Beware Pitfalls Of Amateur Video

Beware pitfalls of amateur video: The Toledo Blade’s managing editor apologizes for mistakes in reporting a fatal police-involved shooting based on a flawed Facebook video.

“The first of several mistakes we made in covering this breaking story was to share on our website a Facebook Live feed of a young man recording the gathering crowd in North Toledo and what people were saying. The man repeated over and over that police had shot ‘a young boy,’ a ’16-year-old boy,’ telling his Facebook audience that ‘someone said’ the boy was kneeling in the street when ‘the police’ shot him.

“None of that was true,” wrote the editor. The video photographer was not a trained journalist “and in our haste to ‘get something up’ we grabbed his Facebook video and shared it.” It was removed when police explained they shot a 25-year-old armed robbery suspect.

Another mistake was an inflammatory headline, later changed, saying “Police gun down man in North Toledo.”

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Staying On The Record

Staying on the record: Steven Pearlberg reports that Dean Baquet, New York Times executive editor, took a personal ethical stance in refusing to join in an off-the-record meeting with President Trump.

“I don’t think officials should be able to tell me things that I can’t publish,” says Baquet, hewing to a philosophy that journalists should control the terms of an interview.

Not wanting to be courted or wooed, Baquet says “the leader of the news gathering operation shouldn’t have access that reporters don’t get.”

Protecting Female Reporters From On-Air Sex Assault

Protecting female reporters from on-air sex assault: Britni de la Cretz finds some broadcasting companies react when female journalists are groped or harassed on camera.

“Such companies offered the journalists time off, therapy or counseling services, and opportunities to reevaluate whether they wished to continue reporting from those locations where they were assaulted,” she writes.

“Each woman indicated that her newsroom took the incidents incredibly seriously, especially considering the long-term psychological risks of harassment on the job, and responded in a way that felt adequate, though that may not always be the case.”

Domestic Violence Coverage Standards

Domestic violence coverage standards: Justin Ray examines a conflict between Vermont State Police and the Barre Times Argus over a murder-suicide.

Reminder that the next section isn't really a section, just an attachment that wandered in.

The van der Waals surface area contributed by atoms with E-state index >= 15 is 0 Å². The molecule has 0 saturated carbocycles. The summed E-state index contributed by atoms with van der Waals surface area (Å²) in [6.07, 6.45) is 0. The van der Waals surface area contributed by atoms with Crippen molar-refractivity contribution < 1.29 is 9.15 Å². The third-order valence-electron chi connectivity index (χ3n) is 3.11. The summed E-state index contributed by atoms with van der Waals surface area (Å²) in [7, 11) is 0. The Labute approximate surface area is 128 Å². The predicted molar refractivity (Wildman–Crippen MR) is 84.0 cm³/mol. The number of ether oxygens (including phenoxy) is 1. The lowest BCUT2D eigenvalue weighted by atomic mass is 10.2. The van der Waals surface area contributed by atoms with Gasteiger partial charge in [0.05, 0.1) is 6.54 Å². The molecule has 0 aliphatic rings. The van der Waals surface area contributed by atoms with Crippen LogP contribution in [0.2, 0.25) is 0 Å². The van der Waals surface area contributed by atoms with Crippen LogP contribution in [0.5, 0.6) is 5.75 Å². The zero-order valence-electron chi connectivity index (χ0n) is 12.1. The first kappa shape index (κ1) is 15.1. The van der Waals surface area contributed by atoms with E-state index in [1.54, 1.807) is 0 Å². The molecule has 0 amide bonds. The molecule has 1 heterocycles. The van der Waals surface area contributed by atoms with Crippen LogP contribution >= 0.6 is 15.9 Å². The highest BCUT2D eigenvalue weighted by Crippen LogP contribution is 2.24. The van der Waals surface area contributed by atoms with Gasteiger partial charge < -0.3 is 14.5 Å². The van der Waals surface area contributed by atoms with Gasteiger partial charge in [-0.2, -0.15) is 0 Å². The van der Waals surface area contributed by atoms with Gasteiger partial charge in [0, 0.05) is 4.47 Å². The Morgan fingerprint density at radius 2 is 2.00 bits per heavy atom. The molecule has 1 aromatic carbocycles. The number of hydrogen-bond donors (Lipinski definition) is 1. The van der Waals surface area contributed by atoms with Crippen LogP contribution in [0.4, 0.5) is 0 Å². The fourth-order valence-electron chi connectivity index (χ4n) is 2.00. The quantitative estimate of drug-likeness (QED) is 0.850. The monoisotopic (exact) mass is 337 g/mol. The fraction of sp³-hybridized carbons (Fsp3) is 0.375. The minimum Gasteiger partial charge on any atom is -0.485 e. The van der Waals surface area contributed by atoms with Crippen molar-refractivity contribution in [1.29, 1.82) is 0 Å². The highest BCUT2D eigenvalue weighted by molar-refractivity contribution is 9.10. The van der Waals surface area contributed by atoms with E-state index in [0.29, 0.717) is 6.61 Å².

The local newspaper “ultimately pledged to improve its standards for domestic violence coverage — though the paper’s editor raised concerns about the (police) spokesman’s voluble criticism and the potential precedent it sets for the paper’s relationship with a prominent state agency,” Ray writes.

Updating News Archives

Updating news archives: Rick Paulus writes that outdated “trapped-in-time” news segments don’t tell the whole story.

“Creating detailed stories from the splinters of larger narratives is at the core of news gathering,” he writes.

“Journalists are charged with determining the scope of stories — where they begin and end, how broad or narrow a story should be. That challenge is now complicated by digital duplication, infinite archives and instantaneous access to them.”

 

 

Rapper Buys News Site To Avenge Bad Press

Rapper buys news site to avenge bad press: Regina Gurung questions Chance The Rapper’s motives for buying the dormant Chicagoist.com, a local news website.

In song, he vowed to run the Chicago Sun-Times “out of business.”

“Now that he is ‘Chance The Media Mogul,’ we can only hope he doesn’t control the basics of journalism ethics,” writes Gurung.

Local News Death Spiral

Local news death spiral: Kyle Pope reports that job cuts at the New York Daily News signals need to avoid self-pity in journalism.

“This can’t be about us,” he writes. “It has to be about why the country should care if local news goes away, which is the trajectory we now find ourselves on. What are the effects on a democracy if local news is no longer in the picture?”

He adds: “If you’re in journalism and you can’t muster an answer to that question, you need to move on.”

Tech Journalism

Tech journalism: James Ball calls for a universal approach.

“Maybe we should simply scrap the idea of a ‘tech desk’ altogether”, he writes.

“The sector needs scrutiny, but since technology now touches every aspect of our society, keeping it siloed from the rest of the newsroom now feels artificial. Let it be covered, extensively, across desks.”

Solidarity Among Reporters

Solidarity among reporters: Michael Grynbaum writes about “an unusual show of solidarity” at a White House press briefing when Jordan Fabian yields to Hallie Jackson.

It “seemed to signal a new approach by the White House press corps toward an administration that regularly uses briefings to deride, and divide, the news media.” Called a “classy move.”